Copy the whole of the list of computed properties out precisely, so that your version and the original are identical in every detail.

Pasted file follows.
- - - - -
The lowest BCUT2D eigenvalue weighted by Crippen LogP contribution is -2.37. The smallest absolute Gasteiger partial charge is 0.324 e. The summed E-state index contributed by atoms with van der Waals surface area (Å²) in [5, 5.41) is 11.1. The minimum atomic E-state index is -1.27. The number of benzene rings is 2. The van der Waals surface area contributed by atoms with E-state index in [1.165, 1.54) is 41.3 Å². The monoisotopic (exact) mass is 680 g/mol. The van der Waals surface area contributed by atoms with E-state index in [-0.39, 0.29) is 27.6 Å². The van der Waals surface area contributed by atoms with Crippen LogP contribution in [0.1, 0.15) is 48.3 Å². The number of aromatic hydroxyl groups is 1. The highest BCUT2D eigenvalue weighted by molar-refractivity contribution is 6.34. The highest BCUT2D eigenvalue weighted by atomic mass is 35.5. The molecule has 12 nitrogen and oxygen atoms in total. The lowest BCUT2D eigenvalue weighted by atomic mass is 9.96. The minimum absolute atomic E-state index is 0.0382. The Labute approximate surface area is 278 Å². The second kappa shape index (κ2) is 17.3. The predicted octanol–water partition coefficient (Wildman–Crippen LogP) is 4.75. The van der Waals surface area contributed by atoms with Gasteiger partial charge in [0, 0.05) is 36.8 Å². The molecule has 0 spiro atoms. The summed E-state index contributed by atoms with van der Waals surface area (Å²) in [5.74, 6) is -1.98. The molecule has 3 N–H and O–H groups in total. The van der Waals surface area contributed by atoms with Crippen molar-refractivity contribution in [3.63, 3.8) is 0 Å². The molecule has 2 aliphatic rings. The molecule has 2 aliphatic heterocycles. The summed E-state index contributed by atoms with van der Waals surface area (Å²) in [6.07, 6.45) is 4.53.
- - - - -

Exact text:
The lowest BCUT2D eigenvalue weighted by Crippen LogP contribution is -2.37. The smallest absolute Gasteiger partial charge is 0.324 e. The summed E-state index contributed by atoms with van der Waals surface area (Å²) in [5, 5.41) is 11.1. The minimum atomic E-state index is -1.27. The number of benzene rings is 2. The van der Waals surface area contributed by atoms with E-state index in [1.165, 1.54) is 41.3 Å². The monoisotopic (exact) mass is 680 g/mol. The van der Waals surface area contributed by atoms with E-state index in [-0.39, 0.29) is 27.6 Å². The van der Waals surface area contributed by atoms with Crippen LogP contribution in [0.1, 0.15) is 48.3 Å². The number of aromatic hydroxyl groups is 1. The highest BCUT2D eigenvalue weighted by molar-refractivity contribution is 6.34. The highest BCUT2D eigenvalue weighted by atomic mass is 35.5. The molecule has 12 nitrogen and oxygen atoms in total. The lowest BCUT2D eigenvalue weighted by atomic mass is 9.96. The minimum absolute atomic E-state index is 0.0382. The Labute approximate surface area is 278 Å². The second kappa shape index (κ2) is 17.3. The predicted octanol–water partition coefficient (Wildman–Crippen LogP) is 4.75. The van der Waals surface area contributed by atoms with Gasteiger partial charge in [0, 0.05) is 36.8 Å². The molecule has 0 spiro atoms. The summed E-state index contributed by atoms with van der Waals surface area (Å²) in [5.74, 6) is -1.98. The molecule has 3 N–H and O–H groups in total. The van der Waals surface area contributed by atoms with Crippen molar-refractivity contribution in [3.63, 3.8) is 0 Å². The molecule has 2 aliphatic rings. The molecule has 2 aliphatic heterocycles. The summed E-state index contributed by atoms with van der Waals surface area (Å²) in [6.07, 6.45) is 4.53.